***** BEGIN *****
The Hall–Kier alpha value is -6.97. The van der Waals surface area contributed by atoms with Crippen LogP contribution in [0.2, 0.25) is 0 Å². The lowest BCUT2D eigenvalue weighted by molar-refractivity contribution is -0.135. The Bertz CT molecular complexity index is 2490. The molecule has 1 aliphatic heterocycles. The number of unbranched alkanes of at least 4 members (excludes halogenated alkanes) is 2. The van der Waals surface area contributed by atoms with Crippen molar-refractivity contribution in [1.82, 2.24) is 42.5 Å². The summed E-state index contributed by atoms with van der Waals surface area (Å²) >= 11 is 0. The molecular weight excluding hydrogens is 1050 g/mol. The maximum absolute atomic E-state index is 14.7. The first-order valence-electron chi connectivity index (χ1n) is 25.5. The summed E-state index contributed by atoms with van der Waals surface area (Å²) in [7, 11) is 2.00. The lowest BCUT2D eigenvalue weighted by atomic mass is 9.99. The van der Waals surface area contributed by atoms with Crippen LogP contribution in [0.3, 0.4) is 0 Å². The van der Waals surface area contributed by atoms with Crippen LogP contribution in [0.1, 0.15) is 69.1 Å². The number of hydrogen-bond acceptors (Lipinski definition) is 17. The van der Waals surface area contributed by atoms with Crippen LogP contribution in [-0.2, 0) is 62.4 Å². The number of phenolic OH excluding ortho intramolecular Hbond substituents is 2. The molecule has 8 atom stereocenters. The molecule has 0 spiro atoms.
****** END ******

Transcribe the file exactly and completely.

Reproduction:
The Hall–Kier alpha value is -6.97. The van der Waals surface area contributed by atoms with Crippen LogP contribution in [0.2, 0.25) is 0 Å². The lowest BCUT2D eigenvalue weighted by molar-refractivity contribution is -0.135. The Bertz CT molecular complexity index is 2490. The molecule has 1 aliphatic heterocycles. The number of unbranched alkanes of at least 4 members (excludes halogenated alkanes) is 2. The van der Waals surface area contributed by atoms with Crippen molar-refractivity contribution in [1.82, 2.24) is 42.5 Å². The summed E-state index contributed by atoms with van der Waals surface area (Å²) >= 11 is 0. The molecular weight excluding hydrogens is 1050 g/mol. The maximum absolute atomic E-state index is 14.7. The first-order valence-electron chi connectivity index (χ1n) is 25.5. The summed E-state index contributed by atoms with van der Waals surface area (Å²) in [7, 11) is 2.00. The lowest BCUT2D eigenvalue weighted by atomic mass is 9.99. The van der Waals surface area contributed by atoms with Crippen LogP contribution in [0.3, 0.4) is 0 Å². The van der Waals surface area contributed by atoms with Crippen LogP contribution in [0.1, 0.15) is 69.1 Å². The number of hydrogen-bond acceptors (Lipinski definition) is 17. The van der Waals surface area contributed by atoms with Crippen LogP contribution in [-0.2, 0) is 62.4 Å². The number of phenolic OH excluding ortho intramolecular Hbond substituents is 2. The molecule has 8 atom stereocenters. The molecule has 0 spiro atoms.